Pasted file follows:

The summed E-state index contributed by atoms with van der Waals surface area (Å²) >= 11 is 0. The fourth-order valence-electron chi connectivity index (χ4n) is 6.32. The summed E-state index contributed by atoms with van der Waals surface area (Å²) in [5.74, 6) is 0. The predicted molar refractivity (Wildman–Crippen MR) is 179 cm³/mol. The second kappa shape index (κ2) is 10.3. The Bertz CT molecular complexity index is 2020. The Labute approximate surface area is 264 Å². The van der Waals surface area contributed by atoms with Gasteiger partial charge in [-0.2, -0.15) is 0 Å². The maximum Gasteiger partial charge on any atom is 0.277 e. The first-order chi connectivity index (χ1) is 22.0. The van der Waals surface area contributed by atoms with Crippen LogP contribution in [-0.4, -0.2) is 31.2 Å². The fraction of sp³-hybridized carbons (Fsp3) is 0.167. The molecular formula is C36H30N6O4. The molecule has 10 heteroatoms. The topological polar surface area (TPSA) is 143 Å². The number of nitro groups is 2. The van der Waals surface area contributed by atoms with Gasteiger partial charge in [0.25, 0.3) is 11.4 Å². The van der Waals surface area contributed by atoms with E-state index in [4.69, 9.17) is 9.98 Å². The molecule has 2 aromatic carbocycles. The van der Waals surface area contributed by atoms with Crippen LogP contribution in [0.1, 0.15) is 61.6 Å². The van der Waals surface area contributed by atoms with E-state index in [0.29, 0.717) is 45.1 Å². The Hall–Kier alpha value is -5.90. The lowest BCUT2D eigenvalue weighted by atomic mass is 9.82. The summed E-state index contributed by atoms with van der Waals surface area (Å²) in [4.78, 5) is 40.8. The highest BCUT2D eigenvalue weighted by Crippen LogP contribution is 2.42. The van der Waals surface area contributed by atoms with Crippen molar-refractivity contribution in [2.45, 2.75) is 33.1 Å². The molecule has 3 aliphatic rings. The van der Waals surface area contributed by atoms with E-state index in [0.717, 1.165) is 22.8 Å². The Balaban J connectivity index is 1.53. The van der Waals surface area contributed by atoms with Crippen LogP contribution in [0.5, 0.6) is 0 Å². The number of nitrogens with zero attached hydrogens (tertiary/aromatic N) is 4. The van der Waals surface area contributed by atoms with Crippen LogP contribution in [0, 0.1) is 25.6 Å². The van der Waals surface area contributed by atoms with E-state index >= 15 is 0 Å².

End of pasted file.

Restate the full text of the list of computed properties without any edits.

The summed E-state index contributed by atoms with van der Waals surface area (Å²) >= 11 is 0. The fourth-order valence-electron chi connectivity index (χ4n) is 6.32. The summed E-state index contributed by atoms with van der Waals surface area (Å²) in [5.74, 6) is 0. The predicted molar refractivity (Wildman–Crippen MR) is 179 cm³/mol. The second kappa shape index (κ2) is 10.3. The Bertz CT molecular complexity index is 2020. The Labute approximate surface area is 264 Å². The van der Waals surface area contributed by atoms with Gasteiger partial charge in [-0.2, -0.15) is 0 Å². The maximum Gasteiger partial charge on any atom is 0.277 e. The first-order chi connectivity index (χ1) is 22.0. The van der Waals surface area contributed by atoms with Crippen LogP contribution in [-0.4, -0.2) is 31.2 Å². The fraction of sp³-hybridized carbons (Fsp3) is 0.167. The molecular formula is C36H30N6O4. The molecule has 10 heteroatoms. The topological polar surface area (TPSA) is 143 Å². The number of nitro groups is 2. The van der Waals surface area contributed by atoms with Gasteiger partial charge in [0.25, 0.3) is 11.4 Å². The van der Waals surface area contributed by atoms with E-state index in [4.69, 9.17) is 9.98 Å². The molecule has 2 aromatic carbocycles. The van der Waals surface area contributed by atoms with Crippen LogP contribution in [0.1, 0.15) is 61.6 Å². The van der Waals surface area contributed by atoms with E-state index in [0.29, 0.717) is 45.1 Å². The Hall–Kier alpha value is -5.90. The lowest BCUT2D eigenvalue weighted by atomic mass is 9.82. The summed E-state index contributed by atoms with van der Waals surface area (Å²) in [4.78, 5) is 40.8. The highest BCUT2D eigenvalue weighted by Crippen LogP contribution is 2.42. The van der Waals surface area contributed by atoms with Crippen molar-refractivity contribution in [2.45, 2.75) is 33.1 Å². The molecule has 3 aliphatic rings. The van der Waals surface area contributed by atoms with E-state index in [0.717, 1.165) is 22.8 Å². The Balaban J connectivity index is 1.53. The van der Waals surface area contributed by atoms with Crippen LogP contribution in [0.5, 0.6) is 0 Å². The number of nitrogens with zero attached hydrogens (tertiary/aromatic N) is 4. The van der Waals surface area contributed by atoms with Crippen LogP contribution in [0, 0.1) is 25.6 Å². The van der Waals surface area contributed by atoms with E-state index >= 15 is 0 Å².